In spite of funding cuts and its lack of public-sector experience, CZWG has created an imaginative public library in London’s Docklands
Wednesday, December 14, 2011
In spite of funding cuts and its lack of public-sector experience, CZWG has created an imaginative public library in London’s Docklands
’What we have to protect is not library buildings but library services,” culture secretary Jeremy Hunt told a select committee tasked with investigating the wave of library closures last month. Thirty-three libraries have closed in the last year, following cuts to local authority budgets, while the future of 600 others still hangs in the balance. Such savagery prompted co-ordinated action up and down the country, with organised mass book withdrawals, 24-hour vigils and occupation “read-ins” — a polite prelude to August’s riots.
“They are like a demonstration but friendlier, with story readings and someone there to entertain the children,” Lynne Copperstone of the Save Doncaster Libraries campaign told the Guardian.
Hunt may have a vision of dematerialised libraries, freed from the confines of walls and roofs, following the coalition’s anti-buildings strategy, along the lines of Gove’s plan for schools without classrooms. But in Southwark, the council has sent out the message that buildings still matter. The south London borough has retained all 12 of its existing libraries, and just opened a brand new one, designed by CZWG: the £14 million “jewel in the crown” of Canada Water on the Rotherhithe peninsula.
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Originally published in BD, 14 December 2011
Wednesday, December 07, 2011
This light, agile new building for the Rothschild banking dynasty is a model of discretion when contrasted with its attention-seeking City neighbours
For students of architecture, nowhere is the complete history of changing tastes better exhibited than in the City of London. From the baroque spires of Hawksmoor and Wren to the heavy classicism of Soane and Lutyens, from the fruity pomo of Stirling and Foggo to the slick ubiquity of the Fosterian supremacy. The density of architectural ambition — if not necessarily quality — is perhaps nowhere higher than within the Square Mile.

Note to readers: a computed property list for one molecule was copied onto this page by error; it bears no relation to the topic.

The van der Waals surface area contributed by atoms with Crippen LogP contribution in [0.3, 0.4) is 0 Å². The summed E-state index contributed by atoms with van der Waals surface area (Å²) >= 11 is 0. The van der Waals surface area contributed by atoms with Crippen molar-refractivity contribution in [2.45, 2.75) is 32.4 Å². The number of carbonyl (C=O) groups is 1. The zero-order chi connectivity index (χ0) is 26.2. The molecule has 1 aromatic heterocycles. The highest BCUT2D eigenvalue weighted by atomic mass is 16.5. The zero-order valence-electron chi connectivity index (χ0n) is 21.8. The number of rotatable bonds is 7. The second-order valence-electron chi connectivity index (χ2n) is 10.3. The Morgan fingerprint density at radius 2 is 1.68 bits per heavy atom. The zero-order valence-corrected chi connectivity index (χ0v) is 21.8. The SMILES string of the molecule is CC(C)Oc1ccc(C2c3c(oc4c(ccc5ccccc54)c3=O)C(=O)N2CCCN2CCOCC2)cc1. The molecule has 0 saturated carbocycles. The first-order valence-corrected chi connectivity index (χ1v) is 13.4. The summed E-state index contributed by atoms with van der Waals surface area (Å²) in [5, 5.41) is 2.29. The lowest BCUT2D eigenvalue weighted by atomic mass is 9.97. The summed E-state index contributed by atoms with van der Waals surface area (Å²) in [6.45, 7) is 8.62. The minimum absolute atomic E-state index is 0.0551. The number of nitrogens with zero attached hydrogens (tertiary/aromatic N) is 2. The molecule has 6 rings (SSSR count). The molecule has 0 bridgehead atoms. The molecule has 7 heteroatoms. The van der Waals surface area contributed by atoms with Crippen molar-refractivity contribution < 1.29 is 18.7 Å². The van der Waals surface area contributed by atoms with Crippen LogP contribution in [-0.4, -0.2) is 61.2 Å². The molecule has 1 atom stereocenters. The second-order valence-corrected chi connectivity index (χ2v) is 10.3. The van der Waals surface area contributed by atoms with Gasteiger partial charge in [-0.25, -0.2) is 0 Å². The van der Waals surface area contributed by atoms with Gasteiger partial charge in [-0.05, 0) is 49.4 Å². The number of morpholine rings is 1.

But the architects who build here, and the clients who commission them, are often all too conscious of the history they must live up to. With Pritzker winners jostling for position, the City has become a compressed playground of architectural rivalry, company headquarters vying for attention with speculative office developments, each shouting louder than the next. The Gherkin set the bar for formal novelty, and will soon be joined by its eccentric friends the Cheesegrater, Pinnacle and Walkie-talkie — with the Shard across the river, looming over this bizarre shapeist gaggle.
Standing back, aloof from the riotous din, there is one institution in the City, above all others, that has no need to shout. It is a banking dynasty of such financial might that it has bailed out governments across Europe, funded both sides of many wars, and in whose premises the international price of gold is still set twice a day — despite the fact it no longer trades in it. With such power comes discretion: for the past 200 years, the Rothschild bank has been tucked out of sight, down the narrow St Swithin’s Lane. It is a location that astonished the urbane German Prince Pückler-Muskau, who described New Court as “a poor obscure-looking place” when he came to visit the world’s most powerful banker in 1826. Since then, the institution has swelled to take over most of the street, but it has remained largely invisible. Now it has a new tower, a 21,000sq m headquarters by OMA — and yet, somehow, it is still barely there at all.
“We have become a little bit worried about the constant pressure to outperform and to outrage and to make more and more exceptional buildings,” says Rem Koolhaas, as we stand in the Sky Pavilion of his first permanent building in London, 75m up in the air, looking down on the topiary roof garden of No 1 Poultry. “I felt that, here, it would be more exceptional to make something like a palazzo — inserting a huge floor-plate into an almost medieval area.”
The original diagram for the project could not have been more literal. An early collage depicts an old-fashioned bank safe sitting on a piazza, raised on little legs, with appendages of bookshelves and auditoriums tacked on to its sides, the whole thing capped by the turret of the Palazzo Vecchio, sticking out of the top at a jaunty angle. And so the building now stands: a central 30 x 30m cube of banking offices is held aloft above an open foyer, clamped between three ancillary annexe buildings — which house circulation, meeting rooms, staff canteen and gym — and topped by a boxy protrusion that appears to lean unnervingly out, as if looking down on the Bank of England, which it used to control.